Part I begins with Jones admonishing those members of his congregation who waste food and allow their children to waste food. He questions how people can do this in contradiction of the values they are working to build, contrasting Peoples Temple against the evils of capitalist America. The sermon dated only a few months after purchasing two churches for the Temple – one in LA, the other in San Francisco – Jones explains that they won’t spend any money on constructing buildings themselves, until they are bursting at the seams, because they don’t need new buildings. He offers a few tip on money management, such as staying out of debt and away from credit cards, and tell them they need to be frugal with their expenditures and to save for the eventuality of their move, when they need to get to safety.
And that day will come, he warns. The military has already admitted, it is developing weapons of genocide. “This is the way to solve all the minority races,” he says, then adds a few moments later, “I’d like to be someplace away from crazy people that create genetic weapons to destroy whole races of people!” It can happen, he says, raising the specter of the Holocaust taking care of the Jews (“God’s chosen people”), and towards the end of the address, drops in his familiar reference to concentration camps being set up in the US.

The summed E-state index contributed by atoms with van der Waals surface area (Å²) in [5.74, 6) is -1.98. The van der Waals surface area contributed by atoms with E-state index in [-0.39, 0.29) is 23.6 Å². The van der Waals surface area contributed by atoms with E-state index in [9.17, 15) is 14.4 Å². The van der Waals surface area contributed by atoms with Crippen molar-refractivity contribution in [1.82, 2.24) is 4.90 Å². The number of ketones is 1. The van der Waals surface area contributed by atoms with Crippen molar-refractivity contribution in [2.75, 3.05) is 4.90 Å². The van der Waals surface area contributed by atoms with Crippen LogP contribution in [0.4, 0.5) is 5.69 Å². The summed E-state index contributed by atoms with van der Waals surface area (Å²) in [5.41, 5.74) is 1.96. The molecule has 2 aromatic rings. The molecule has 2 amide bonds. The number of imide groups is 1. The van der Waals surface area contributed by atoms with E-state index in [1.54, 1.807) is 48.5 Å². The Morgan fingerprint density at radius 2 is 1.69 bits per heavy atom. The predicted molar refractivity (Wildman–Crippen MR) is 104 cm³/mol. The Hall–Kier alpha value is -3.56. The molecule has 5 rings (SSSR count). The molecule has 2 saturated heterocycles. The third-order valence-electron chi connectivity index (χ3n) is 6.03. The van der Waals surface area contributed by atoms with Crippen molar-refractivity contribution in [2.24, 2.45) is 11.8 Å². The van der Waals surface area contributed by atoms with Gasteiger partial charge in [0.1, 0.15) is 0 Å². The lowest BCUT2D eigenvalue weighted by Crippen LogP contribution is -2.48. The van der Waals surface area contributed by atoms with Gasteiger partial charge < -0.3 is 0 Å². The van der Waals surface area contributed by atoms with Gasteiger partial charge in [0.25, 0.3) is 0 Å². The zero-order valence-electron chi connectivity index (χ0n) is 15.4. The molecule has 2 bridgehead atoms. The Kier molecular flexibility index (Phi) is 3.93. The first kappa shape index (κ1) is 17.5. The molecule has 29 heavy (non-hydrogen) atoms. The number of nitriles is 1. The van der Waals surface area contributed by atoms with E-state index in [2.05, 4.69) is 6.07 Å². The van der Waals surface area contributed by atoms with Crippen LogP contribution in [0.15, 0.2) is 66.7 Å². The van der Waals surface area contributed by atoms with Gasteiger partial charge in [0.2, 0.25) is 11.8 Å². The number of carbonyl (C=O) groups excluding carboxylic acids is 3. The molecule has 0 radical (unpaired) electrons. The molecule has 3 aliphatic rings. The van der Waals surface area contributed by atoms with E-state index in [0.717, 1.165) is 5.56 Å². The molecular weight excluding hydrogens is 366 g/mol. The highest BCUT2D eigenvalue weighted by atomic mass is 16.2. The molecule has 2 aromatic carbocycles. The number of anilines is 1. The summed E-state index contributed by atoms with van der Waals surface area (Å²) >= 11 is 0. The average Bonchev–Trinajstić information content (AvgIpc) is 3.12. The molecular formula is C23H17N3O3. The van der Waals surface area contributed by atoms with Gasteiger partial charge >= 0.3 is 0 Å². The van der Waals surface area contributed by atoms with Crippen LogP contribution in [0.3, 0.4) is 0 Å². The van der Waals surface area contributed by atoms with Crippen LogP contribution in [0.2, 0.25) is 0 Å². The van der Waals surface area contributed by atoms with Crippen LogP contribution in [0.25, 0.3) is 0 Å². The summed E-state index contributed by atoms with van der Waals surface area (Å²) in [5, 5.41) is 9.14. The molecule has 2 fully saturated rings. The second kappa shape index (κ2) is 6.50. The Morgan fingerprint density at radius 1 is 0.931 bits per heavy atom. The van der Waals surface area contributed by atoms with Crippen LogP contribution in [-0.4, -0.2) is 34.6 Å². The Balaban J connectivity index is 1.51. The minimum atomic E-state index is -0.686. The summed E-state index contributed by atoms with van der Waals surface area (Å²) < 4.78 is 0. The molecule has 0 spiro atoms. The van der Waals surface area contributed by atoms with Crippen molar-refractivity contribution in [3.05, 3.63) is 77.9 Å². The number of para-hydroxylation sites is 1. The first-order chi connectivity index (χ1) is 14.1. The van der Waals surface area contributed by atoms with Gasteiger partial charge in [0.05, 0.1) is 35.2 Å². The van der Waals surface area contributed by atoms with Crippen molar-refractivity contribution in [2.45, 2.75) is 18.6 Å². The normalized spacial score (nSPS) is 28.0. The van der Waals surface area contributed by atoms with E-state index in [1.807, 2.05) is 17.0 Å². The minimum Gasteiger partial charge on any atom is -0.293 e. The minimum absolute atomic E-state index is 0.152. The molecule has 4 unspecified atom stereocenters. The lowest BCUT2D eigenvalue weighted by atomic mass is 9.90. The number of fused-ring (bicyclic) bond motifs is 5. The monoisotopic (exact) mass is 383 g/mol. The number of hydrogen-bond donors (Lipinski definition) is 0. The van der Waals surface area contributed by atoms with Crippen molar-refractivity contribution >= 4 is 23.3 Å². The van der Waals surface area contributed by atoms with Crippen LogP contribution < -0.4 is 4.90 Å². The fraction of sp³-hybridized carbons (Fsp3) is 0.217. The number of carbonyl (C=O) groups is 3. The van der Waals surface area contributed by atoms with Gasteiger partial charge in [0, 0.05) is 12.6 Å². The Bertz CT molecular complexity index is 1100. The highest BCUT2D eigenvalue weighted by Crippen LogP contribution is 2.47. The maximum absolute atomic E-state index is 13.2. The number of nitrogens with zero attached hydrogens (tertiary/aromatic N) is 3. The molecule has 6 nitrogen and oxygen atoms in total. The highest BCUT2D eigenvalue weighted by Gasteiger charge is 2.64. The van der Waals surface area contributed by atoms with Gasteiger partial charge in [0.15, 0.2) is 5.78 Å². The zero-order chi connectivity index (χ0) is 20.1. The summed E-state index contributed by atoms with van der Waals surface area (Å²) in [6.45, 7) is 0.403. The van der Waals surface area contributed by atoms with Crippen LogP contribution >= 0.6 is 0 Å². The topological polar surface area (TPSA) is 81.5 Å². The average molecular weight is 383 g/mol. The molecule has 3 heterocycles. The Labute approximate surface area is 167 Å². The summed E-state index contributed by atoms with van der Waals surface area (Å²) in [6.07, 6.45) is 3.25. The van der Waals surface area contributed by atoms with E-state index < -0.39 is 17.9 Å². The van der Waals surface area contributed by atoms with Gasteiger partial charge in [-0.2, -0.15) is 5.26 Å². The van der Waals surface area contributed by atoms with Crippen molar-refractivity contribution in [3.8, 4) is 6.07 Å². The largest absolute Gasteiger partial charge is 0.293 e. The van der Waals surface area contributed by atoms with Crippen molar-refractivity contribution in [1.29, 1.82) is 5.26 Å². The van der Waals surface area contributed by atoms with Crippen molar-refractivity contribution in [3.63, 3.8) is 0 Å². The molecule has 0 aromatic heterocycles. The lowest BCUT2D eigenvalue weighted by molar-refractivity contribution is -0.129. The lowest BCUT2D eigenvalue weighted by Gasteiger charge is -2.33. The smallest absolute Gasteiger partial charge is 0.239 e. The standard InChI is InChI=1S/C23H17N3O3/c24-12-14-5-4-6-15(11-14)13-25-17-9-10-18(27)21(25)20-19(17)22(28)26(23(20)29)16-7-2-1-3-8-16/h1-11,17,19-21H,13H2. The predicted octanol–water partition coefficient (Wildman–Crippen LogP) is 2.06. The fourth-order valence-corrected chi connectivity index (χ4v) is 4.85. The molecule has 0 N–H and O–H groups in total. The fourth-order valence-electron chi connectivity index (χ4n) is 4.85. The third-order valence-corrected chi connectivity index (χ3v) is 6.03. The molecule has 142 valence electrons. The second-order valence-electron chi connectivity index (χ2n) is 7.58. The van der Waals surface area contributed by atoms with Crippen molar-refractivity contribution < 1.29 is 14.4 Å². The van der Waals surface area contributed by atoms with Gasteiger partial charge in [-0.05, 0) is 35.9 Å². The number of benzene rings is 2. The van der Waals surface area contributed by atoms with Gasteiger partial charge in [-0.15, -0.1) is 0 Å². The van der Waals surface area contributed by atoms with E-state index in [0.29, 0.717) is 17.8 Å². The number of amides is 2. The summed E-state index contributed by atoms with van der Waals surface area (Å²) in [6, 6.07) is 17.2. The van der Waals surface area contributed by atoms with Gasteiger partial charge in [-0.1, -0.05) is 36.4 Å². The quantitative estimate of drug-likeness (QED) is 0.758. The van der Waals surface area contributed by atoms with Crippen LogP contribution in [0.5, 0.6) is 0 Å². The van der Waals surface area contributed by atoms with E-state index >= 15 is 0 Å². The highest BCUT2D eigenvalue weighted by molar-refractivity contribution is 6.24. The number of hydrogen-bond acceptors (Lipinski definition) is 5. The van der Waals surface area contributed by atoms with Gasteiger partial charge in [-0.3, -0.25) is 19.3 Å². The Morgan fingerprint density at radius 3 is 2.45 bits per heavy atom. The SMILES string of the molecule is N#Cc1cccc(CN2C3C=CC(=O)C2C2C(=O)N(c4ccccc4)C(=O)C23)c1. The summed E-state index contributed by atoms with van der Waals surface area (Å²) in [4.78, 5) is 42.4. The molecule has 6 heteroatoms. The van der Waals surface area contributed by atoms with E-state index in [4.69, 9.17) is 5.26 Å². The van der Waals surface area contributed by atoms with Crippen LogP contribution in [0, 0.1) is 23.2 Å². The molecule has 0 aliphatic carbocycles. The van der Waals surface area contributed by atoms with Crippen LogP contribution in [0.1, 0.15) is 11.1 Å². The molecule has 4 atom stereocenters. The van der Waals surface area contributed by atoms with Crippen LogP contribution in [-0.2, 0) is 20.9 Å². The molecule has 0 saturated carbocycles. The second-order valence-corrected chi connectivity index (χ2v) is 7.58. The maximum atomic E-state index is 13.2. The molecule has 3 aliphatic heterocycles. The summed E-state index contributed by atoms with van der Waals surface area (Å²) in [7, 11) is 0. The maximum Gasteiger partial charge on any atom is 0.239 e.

His call for frugality extends beyond the church itself. In his calls for modesty and moderation in all things, he demands that his followers resist the temptations of fashion and expensive clothes, of fancy cars – especially since money spent on those items takes away from money that could be donated to the Temple – and even to give up television.
Jones goes further to chastise those congregants who still have any kind of attachment to their life prior to the Temple, including family members and relations who have remained outside. The initial recording ends with Jones speaking against the “traitors” who remain attached to non-socialist family members external to the Temple. “If you’re socialist,call upon me in the day of trouble, and I will deliver you, but if you’ve got houses back there, if you’ve got lands, or husbands, or a wife, in that false consciousness … then you stay back there. You don’t belong here.”